The Tragedy of Hate

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I would like to transition from the discussion regarding the practicalities of discrimination and hate to the theoretical reasons why I believe it is good practice to be concerned about others.

It’s not only good to have an understanding about why you should be concerned about the others, even those who choose to dislike and/or disagree with you, but why we should consider others.

My opinion and I believe that I can assume others may agree that hate for hate only intensifies the existence of hate. I use to respond to hateful people with an equally hateful or sarcastic response. I quickly realized that this practice was a poor illustration of the point I was trying to make. You can hate me, but I don’t have to hate you. You can disagree, ignore or discount what I have to say, but often the person only seeks attention. Essentially we all just seek the anesthetizing comfort of being right or identified with the majority, but it doesn’t mean that our way is the only way. We’re all human, so you may be wrong.

So why allow someone to infect you with their hatred, misconceptions and delusions of your experiences because they don’t understand or disagree with you?

The strong person is the one who recognizes hate in its most illusive disguise and unmask it with love, tolerance, acknowledgment and patience. Because someone must have enough courage, empathy and be moral enough to cut it off and inject within the very structure of the discourse the example of the strong and powerful element of love in the midst of the tragedy of their hate, delusions or misunderstanding. It’s just not worth the unnecessary stress and energy that hate causes.

Considering the experiences and circumstances of others allows you an opportunity to forgive and reconcile yourself by seeking to understand how you may have been wrong, naïve or misinformed.

I just can not find a reason why I should hate you. I may disagree with you, choose not to subscribe to the same ideology as you or dislike what you do, but I don’t see the long-term value in hate, just tragedy of it.

Like an unchecked cancer, hate corrodes the personality and eats away its vital unity. Hate destroys a man’s sense of values and his objectivity. It causes him to describe the beautiful as ugly and the ugly as beautiful, and to confuse the true with the false and the false with the true.” – Martin Luther King, Jr., Strength to Love (1963)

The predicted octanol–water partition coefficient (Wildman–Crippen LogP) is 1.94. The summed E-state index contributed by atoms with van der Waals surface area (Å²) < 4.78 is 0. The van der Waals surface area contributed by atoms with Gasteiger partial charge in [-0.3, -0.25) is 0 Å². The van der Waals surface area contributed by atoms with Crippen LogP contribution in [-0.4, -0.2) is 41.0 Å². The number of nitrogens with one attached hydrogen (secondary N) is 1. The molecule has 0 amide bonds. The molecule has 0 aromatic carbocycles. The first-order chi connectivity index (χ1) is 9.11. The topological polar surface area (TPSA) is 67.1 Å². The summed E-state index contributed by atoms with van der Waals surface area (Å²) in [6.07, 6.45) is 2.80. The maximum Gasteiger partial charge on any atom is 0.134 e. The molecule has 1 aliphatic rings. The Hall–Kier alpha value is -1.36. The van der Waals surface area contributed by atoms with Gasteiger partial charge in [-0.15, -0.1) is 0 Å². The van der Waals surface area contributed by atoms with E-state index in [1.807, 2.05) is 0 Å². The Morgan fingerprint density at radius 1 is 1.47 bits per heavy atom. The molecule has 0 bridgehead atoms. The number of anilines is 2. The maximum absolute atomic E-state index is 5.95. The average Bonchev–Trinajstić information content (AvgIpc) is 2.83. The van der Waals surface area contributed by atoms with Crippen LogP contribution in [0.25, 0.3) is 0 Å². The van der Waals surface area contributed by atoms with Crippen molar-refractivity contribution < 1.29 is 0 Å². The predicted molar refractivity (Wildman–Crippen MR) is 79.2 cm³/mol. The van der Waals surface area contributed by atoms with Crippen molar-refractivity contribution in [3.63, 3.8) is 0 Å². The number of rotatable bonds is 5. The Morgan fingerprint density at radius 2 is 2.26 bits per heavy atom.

References & Inspirations
Dr. Martin Luther King, Jr. – 11/17/1957 “Loving Your Enemies


9 thoughts on “The Tragedy of Hate

  1. QUICK THOUGHT: I have to attribute this one to my father. In a sermon he delivered a long time ago he said something to this nature. “When you find yourself at the point where you can sincerely respond in love to hate, that’s when you know that you’re getting the concept of love.” I’m not there yet, but I’m trying.

  2. Hate is such a strong word … so strong that it’s use should be with care … but it’s ok to hate the taste of caraway seeds because that’s aimed at people.

    Agree-disagree is so different than right-wrong (right-wrong in the correct-incorrect sense). Two can disagree, but neither be wrong – but not all disagreements automatically involve two rights. (Ok, now that everyone is totally confused).

    Tim … keep us thinking.

    1. 🙂 LOL I’m following you.

      I can say with confidence, I hate Liver. I hate it when my computer use to crash all of the time, that’s why I got a Mac. 🙂 I hate when the DJ talks through a good song on the radio. But I understand what you’re saying.

      My biggest dislike is when people close their minds, but the only way to overcome it is by working to get rid of it.

      Thanks for reading. The next few are somewhat lighthearted.

  3. When one hates, the only person they hurt is themselves. Hate does nothing to the object of hatred but it eats away at the soul of the one who hates.

    Road rage incidents that end tragically are a micro-example of what happens if you don’t control your anger and just let things pass off. A good exercise to put things in perspective is to think of something that you were once angry about long ago and consider how much it really matters today. Problems of today will look the same in retrospect.

    1. What’s Up David. If you keep coming around we’re bound to become friends. 🙂

      Seriously, good points. Thanks for coming back.

      I think you’ll like the one tomorrow, very light-hearted.

      1. Thanks. I don’t doubt that we can be friends.

        “I have decided to stick with love. Hate is too great a burden to bear.” – MLK

    1. LOL 😀

      Well since I’m not a Lakers fan (I know I’m going to hear something from that one) I guess that’s OK. I really don’t have a big problem with the Red Sox, Dolphins or Flyers, but I haven’t really followed any one team in MLB or NHL. As for the NFL I have to admit by bias. YES, EVEN I HAVE MY BIAS. The Miami Dolphins are OK, if they offered me a contract I would play, but I would prefer to be a… you ready for it… a TENNESSEE TITAN! Coach Fisher is going to have to put me in the game. You need just one player that will do the dirty work for the team. I want to hear the crowd BOO and the other team fear me when I walk onto the field. So I guess hating the Dolphins is OK too.

      Although we shouldn’t hate. 🙂 But I get your point.

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